Is The Web Really An Engine Of Democracy?

Columnist and progressive convert Arianna Huffington has the
hots for powerbrokers — those who use the power of the Internet,
that is. As the mainstream media makes a habit of giving a worthy
story its 20-second sound bite before moving on to the next eye
catcher, Huffington touts the role of the news pariahs known as
bloggers. She writes, ‘Bloggers are armed with a far more effective
piece of access than a White House press credential: passion. When
bloggers decide that something matters, they chomp down hard and
refuse to let go. They’re the pit bulls of reporting.’

Bloggers like Atrios, Kos, Josh Micah Marshall, Kausfiles, Kevin
Drum, and Wonkette played an instrumental role in exposing former
Republican Senate Majority Leader Trent Lott as a rabid racist and
eventually getting him canned by using their weblogs to draw
attention to controversial interviews he gave 20 years ago. Twenty
years ago means prehistoric, or irrelevant, to the mainstream news
media, by the way.

Unfortunately, as The New Republic‘s Joshua Kurlantzick
experienced in Laos, not everyone with access to the Internet can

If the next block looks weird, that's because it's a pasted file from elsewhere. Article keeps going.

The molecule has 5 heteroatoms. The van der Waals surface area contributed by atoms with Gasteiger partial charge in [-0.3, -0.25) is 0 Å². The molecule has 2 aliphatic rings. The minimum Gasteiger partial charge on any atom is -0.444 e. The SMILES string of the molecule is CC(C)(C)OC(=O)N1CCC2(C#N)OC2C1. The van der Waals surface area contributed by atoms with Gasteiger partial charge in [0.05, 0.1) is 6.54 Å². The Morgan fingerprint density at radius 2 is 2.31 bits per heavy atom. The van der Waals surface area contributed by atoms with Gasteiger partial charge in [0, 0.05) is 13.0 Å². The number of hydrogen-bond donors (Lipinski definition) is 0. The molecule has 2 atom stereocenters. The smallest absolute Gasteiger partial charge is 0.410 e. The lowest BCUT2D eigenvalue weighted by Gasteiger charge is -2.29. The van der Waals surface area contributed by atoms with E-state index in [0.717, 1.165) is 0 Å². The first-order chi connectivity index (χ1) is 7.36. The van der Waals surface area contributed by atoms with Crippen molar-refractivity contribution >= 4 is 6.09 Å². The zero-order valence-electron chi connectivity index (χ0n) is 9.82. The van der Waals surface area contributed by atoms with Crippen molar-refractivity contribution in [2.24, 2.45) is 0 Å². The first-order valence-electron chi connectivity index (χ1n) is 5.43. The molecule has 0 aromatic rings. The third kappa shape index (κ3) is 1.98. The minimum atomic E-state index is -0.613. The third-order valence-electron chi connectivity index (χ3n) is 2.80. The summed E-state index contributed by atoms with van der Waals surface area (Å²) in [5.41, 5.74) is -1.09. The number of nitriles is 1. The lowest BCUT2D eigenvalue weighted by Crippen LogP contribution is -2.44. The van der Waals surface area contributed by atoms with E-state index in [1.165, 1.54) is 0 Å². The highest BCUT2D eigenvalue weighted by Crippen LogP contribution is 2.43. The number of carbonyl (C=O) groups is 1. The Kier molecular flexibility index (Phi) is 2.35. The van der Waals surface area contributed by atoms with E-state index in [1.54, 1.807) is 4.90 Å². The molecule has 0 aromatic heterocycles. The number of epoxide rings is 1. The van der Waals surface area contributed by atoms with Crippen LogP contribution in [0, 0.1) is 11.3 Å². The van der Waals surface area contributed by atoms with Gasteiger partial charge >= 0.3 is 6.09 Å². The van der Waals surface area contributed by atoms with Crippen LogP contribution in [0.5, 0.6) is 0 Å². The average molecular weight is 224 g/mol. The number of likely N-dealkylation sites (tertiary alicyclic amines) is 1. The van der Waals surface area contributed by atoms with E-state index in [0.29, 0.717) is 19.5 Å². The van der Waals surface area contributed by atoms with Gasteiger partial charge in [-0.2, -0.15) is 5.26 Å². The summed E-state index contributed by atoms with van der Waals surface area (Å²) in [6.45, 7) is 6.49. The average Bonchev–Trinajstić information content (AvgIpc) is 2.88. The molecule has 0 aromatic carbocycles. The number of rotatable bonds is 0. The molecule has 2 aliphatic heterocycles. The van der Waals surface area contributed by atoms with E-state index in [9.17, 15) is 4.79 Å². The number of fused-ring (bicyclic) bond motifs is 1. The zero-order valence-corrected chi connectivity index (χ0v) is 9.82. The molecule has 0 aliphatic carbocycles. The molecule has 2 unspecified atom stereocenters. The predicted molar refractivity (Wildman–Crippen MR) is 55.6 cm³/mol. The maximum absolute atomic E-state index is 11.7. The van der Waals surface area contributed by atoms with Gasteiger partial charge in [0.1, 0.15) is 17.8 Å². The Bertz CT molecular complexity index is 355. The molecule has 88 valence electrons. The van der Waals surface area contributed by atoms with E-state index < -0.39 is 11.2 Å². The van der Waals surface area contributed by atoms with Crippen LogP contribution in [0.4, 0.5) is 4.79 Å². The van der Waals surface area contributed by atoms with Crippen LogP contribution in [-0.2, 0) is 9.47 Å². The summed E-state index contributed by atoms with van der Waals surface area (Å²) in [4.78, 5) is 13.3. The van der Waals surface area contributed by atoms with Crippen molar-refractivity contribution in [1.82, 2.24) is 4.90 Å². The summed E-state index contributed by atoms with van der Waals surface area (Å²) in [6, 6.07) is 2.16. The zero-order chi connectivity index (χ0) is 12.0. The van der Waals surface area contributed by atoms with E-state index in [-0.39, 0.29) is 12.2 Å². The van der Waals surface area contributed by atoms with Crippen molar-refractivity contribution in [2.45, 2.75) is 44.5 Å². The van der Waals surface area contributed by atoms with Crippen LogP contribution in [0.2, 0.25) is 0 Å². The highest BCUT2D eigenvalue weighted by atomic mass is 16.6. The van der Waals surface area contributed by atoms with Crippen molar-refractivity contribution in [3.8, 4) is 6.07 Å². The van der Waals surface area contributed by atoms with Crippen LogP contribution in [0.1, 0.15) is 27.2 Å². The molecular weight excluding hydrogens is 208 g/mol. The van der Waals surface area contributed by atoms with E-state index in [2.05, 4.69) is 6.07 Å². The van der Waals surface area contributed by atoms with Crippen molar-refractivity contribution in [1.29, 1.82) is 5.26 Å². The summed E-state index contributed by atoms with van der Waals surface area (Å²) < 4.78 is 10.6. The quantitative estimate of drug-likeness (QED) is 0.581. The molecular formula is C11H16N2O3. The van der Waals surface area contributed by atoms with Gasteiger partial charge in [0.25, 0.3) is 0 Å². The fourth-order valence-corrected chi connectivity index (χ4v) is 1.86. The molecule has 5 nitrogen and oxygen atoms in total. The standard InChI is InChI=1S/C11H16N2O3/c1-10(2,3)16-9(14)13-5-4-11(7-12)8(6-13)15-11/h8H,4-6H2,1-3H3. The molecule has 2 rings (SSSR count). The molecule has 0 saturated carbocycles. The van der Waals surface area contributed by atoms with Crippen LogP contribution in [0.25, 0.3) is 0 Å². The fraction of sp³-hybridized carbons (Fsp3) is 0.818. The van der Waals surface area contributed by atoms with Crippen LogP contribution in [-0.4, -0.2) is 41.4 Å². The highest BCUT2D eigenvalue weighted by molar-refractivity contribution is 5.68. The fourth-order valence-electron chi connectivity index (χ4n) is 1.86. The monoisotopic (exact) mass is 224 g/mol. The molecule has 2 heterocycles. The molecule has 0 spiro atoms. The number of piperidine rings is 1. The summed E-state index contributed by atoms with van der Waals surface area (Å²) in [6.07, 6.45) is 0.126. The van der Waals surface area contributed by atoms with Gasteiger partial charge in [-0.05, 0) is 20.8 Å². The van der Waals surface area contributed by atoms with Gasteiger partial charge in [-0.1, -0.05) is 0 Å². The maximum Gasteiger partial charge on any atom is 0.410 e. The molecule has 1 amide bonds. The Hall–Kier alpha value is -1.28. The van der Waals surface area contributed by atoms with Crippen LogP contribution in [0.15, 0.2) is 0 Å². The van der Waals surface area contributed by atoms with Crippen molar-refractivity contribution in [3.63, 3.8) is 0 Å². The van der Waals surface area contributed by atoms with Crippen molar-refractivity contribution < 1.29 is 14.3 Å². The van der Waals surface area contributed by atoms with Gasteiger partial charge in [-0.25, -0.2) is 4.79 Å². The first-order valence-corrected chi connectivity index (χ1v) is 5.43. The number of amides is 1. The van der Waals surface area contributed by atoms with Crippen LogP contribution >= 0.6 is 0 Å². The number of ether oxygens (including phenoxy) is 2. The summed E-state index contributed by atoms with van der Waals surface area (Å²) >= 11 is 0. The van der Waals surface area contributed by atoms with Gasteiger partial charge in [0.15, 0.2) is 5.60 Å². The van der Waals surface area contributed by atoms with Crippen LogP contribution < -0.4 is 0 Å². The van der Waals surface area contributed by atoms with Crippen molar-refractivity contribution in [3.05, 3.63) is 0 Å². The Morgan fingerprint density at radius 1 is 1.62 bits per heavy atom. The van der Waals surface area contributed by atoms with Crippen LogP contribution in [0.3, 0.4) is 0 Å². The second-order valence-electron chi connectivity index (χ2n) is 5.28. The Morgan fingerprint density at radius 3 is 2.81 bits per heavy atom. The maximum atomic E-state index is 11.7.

use it for good causes. Despite the strikingly modern feel of some
cyber cafes in developing countries (new PCs, Madonna strutting her
stuff on a nearby television screen, kids logging on to
the freedom of expression that we’re accustomed to in the west
isn’t always an option. ‘When I attempted to access the Web pages
of exile groups opposed to the authoritarian Vientiane regime [in
Laos], I received an error message saying the pages were not
accessible,’ writes Kurlantzick, concluding that the Internet isn’t
necessarily the powerful force for democracy that we make it out to
be. Kurlantzick continues: ‘For years, a significant subset of the
democratization industry — that network of political scientists,
think tanks, and policymakers — has placed its bets (and, in many
cases, its money) on the Web’s potential to spread liberal ideas in
illiberal parts of the world.’ Not so, he says. ‘In fact, in some
repressive countries the spread of the Internet actually may be
helping dictatorships remain in power.’
Jacob Wheeler

Go there>>
Mash Note to the Blogosphere

Go there too>>
Web Won’t Topple Tyranny

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